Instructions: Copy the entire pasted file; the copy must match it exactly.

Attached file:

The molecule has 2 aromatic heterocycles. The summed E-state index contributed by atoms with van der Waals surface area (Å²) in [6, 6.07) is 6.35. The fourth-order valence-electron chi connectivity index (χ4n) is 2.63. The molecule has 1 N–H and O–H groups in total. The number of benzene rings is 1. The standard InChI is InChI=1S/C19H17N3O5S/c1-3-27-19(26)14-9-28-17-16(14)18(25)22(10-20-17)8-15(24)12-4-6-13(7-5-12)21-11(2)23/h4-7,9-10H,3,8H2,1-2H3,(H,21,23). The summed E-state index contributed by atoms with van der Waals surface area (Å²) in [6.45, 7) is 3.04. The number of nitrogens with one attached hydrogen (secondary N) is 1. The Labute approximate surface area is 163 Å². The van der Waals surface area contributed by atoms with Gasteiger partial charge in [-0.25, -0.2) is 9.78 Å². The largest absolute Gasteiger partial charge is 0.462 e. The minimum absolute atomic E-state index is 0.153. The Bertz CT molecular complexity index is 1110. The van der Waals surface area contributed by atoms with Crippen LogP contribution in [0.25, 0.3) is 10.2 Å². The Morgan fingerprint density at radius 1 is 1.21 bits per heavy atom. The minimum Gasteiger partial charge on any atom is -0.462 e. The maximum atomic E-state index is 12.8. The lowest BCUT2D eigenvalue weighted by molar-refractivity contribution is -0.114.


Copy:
The molecule has 2 aromatic heterocycles. The summed E-state index contributed by atoms with van der Waals surface area (Å²) in [6, 6.07) is 6.35. The fourth-order valence-electron chi connectivity index (χ4n) is 2.63. The molecule has 1 N–H and O–H groups in total. The number of benzene rings is 1. The standard InChI is InChI=1S/C19H17N3O5S/c1-3-27-19(26)14-9-28-17-16(14)18(25)22(10-20-17)8-15(24)12-4-6-13(7-5-12)21-11(2)23/h4-7,9-10H,3,8H2,1-2H3,(H,21,23). The summed E-state index contributed by atoms with van der Waals surface area (Å²) in [6.45, 7) is 3.04. The number of nitrogens with one attached hydrogen (secondary N) is 1. The Labute approximate surface area is 163 Å². The van der Waals surface area contributed by atoms with Gasteiger partial charge in [-0.25, -0.2) is 9.78 Å². The largest absolute Gasteiger partial charge is 0.462 e. The minimum absolute atomic E-state index is 0.153. The Bertz CT molecular complexity index is 1110. The van der Waals surface area contributed by atoms with Crippen LogP contribution in [0.25, 0.3) is 10.2 Å². The Morgan fingerprint density at radius 1 is 1.21 bits per heavy atom. The minimum Gasteiger partial charge on any atom is -0.462 e. The maximum atomic E-state index is 12.8. The lowest BCUT2D eigenvalue weighted by molar-refractivity contribution is -0.114.